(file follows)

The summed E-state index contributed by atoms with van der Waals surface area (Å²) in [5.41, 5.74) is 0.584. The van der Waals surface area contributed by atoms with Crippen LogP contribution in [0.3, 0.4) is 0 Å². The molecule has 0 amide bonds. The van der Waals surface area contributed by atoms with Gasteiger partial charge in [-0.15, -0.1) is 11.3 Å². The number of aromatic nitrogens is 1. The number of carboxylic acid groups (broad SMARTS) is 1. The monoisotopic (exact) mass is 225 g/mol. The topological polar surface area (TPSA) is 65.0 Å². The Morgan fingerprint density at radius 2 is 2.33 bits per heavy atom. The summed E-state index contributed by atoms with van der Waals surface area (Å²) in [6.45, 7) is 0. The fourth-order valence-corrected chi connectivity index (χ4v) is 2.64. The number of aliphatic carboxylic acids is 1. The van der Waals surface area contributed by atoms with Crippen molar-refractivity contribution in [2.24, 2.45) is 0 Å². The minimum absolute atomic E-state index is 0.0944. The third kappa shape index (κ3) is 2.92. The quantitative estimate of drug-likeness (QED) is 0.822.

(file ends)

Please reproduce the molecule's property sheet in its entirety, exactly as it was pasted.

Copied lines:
The summed E-state index contributed by atoms with van der Waals surface area (Å²) in [5.41, 5.74) is 0.584. The van der Waals surface area contributed by atoms with Crippen LogP contribution in [0.3, 0.4) is 0 Å². The molecule has 0 amide bonds. The van der Waals surface area contributed by atoms with Gasteiger partial charge in [-0.15, -0.1) is 11.3 Å². The number of aromatic nitrogens is 1. The number of carboxylic acid groups (broad SMARTS) is 1. The monoisotopic (exact) mass is 225 g/mol. The topological polar surface area (TPSA) is 65.0 Å². The Morgan fingerprint density at radius 2 is 2.33 bits per heavy atom. The summed E-state index contributed by atoms with van der Waals surface area (Å²) in [6.45, 7) is 0. The fourth-order valence-corrected chi connectivity index (χ4v) is 2.64. The number of aliphatic carboxylic acids is 1. The van der Waals surface area contributed by atoms with Crippen molar-refractivity contribution in [2.24, 2.45) is 0 Å². The minimum absolute atomic E-state index is 0.0944. The third kappa shape index (κ3) is 2.92. The quantitative estimate of drug-likeness (QED) is 0.822.